Facebook estimates that four out of five people on its network are connected - through a friend of a friend, or closer - to someone directly affected by the Syrian refugee crisis. We've certainly all seen the posts: appeals from charities, posts supporting or decrying efforts, political debates over how the world should handle the wave of people.
For most of us, we'll scroll past it. We may "like" something. We may comment. But most of us? We don't even click; it's just too big.
But when Marie Beechy saw a post on the Syrian refugee crisis in Europe, from the popular blog Humans of New York, she clicked and read. And her eyes came across a comment from a woman named Anca Ponea, who lived nearby where the picture was taken in Greece, and who said it was heartbreaking to watch the refugees stream by each day.
The comment struck a chord with Beechy.
"I live 30km further south from the place where this picture was taken. This morning in my village, 2 boats like this arrived, actually were brought to the shore by the locals cause they run out of fuel apx 300m away from the shore. I am telling you people, the more I see them, the worse it gets. I feel ashamed when they pass by my balcony and say hello, I feel ashamed for being lucky to not have to go through what they went through in order to reach this point, I started to see the sea that is laying in front of my eyes every day in a whole different way. I start to feel their fear of the sea."
"Her first comment was the first one I saw," Beechy said from her home in Louisiana. "She said she was so sad to see families coming from the ocean, that she felt so sympathetic towards them. And she had that tender heart toward refugees, just looking to help." Beechy immediately messaged Ponea - a complete stranger - to ask how she could help from her home in Ponchatoula, La.
Hundreds of miles away in Washington, DC, Laneyse Hooks also clicked, and read Ponea's message. And the responses to it made her angry.
"There was a lot of negative, anti-Muslim stuff being written to Anca," Hooks said from Washington. So she, too, reached out to this stranger across the ocean - just to offer some support. "I was responding viscerally to Anca's post. It was hard to see people respond to her saying something so normal and human with such nastiness [and it] made me really angry."
It could have ended there.
But Ponea thought about it. She thought about how many of the refugees streamed off their boats holding all their possessions, pictured how they struggled with their children in their arms. And she realised what she wanted to do.
She wanted to give them strollers.
By the time she reached back out to Beechy and Hooks, Ponea had already handed out a couple of used strollers she collected from folks in her neighborhood. The two women in the United States connected, and then bought strollers of their own from online shopping sites in Europe to ship to Ponea's home.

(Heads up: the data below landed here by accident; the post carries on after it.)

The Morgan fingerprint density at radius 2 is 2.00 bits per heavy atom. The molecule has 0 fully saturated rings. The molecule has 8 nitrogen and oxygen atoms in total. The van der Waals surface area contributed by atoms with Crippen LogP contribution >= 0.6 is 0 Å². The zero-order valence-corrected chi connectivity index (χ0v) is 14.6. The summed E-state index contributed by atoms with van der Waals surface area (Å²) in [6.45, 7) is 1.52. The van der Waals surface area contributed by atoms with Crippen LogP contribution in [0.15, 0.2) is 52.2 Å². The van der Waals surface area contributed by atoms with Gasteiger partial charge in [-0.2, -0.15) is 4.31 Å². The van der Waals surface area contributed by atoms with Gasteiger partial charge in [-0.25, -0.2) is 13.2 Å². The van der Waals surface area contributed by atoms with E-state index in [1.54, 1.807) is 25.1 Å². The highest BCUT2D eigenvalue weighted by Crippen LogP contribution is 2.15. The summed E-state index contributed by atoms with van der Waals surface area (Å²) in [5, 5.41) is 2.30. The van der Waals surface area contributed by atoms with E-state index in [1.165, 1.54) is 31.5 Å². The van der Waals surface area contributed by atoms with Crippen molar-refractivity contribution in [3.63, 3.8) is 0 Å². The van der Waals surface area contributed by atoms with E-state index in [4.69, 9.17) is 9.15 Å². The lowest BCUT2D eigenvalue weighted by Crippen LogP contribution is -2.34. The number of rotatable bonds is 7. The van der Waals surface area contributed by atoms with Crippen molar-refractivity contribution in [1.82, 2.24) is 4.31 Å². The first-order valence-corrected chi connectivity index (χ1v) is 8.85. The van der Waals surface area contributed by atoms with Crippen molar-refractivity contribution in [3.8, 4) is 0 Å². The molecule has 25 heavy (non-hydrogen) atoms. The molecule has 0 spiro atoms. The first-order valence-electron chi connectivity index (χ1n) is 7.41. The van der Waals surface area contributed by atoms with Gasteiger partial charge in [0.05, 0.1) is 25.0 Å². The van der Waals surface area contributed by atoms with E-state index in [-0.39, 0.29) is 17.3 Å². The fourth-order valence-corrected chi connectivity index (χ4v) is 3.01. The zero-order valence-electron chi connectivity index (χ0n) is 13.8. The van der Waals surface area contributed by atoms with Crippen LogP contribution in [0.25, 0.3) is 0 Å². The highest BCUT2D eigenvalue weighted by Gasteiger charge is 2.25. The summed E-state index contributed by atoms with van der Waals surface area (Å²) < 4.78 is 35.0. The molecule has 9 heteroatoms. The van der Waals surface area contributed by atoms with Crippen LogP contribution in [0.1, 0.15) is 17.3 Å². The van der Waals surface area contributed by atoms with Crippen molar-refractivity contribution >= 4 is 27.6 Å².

"We set an initial goal for 10 strollers," Beechy said. Ten quickly became 23, when the women started spreading news of their efforts to their family and friends online. That became 54. The message spread. The three women made a Facebook page, called One Stroller - Many Steps Forward, where they posted (with permission) pictures of families receiving the strollers. Another couple of women in Chicago heard about it, just before Thanksgiving, and did some fundraising on their own. Others, with backgrounds in fundraising and marketing, joined them. Eventually, all the women formed a nonprofit organization - One Refugee Child.
Now, just months after Ponea's initial post, the group has shipped more than 200 strollers and has started projects to bring clothes, blankets and, of course, more strollers to refugee camps in Turkey and Greece.
Their efforts caught the attention of Facebook itself after Hooks commented on a post by chief operating officer Sheryl Sandberg. The executive asked for stories about interesting connections made over Facebook, and Hooks' co-worker encouraged her to respond. Once Facebook knew about the charity, it invited Beechy and Hooks to meet Sandberg and Facebook chief executive Mark Zuckerberg at the social network's California headquarters.
"That's how Facebook found out us," Hooks said, with a laugh. "I was shilling for more strollers."
Beechy and Hooks both said that they are proud of their charitable accomplishments, and are happy to keep them going. But they're also grateful for the opportunity to make friends with people they've never met and do something together. Without the friendship, Beechy said, the charity wouldn't work.
Soon, Beechy will meet Ponea in person for the first time, after exchanging "literally thousands" of Facebook messages to organise their charitable projects.
"I'm headed over with four suitcases full of clothes," said Beechy on our call. "Laneyse is filling one of those."
"Actually," Hooks broke in, sounding a little guilty. "I have to talk to you about that."
There's a pause. Then: "It's looking like it will be more than one."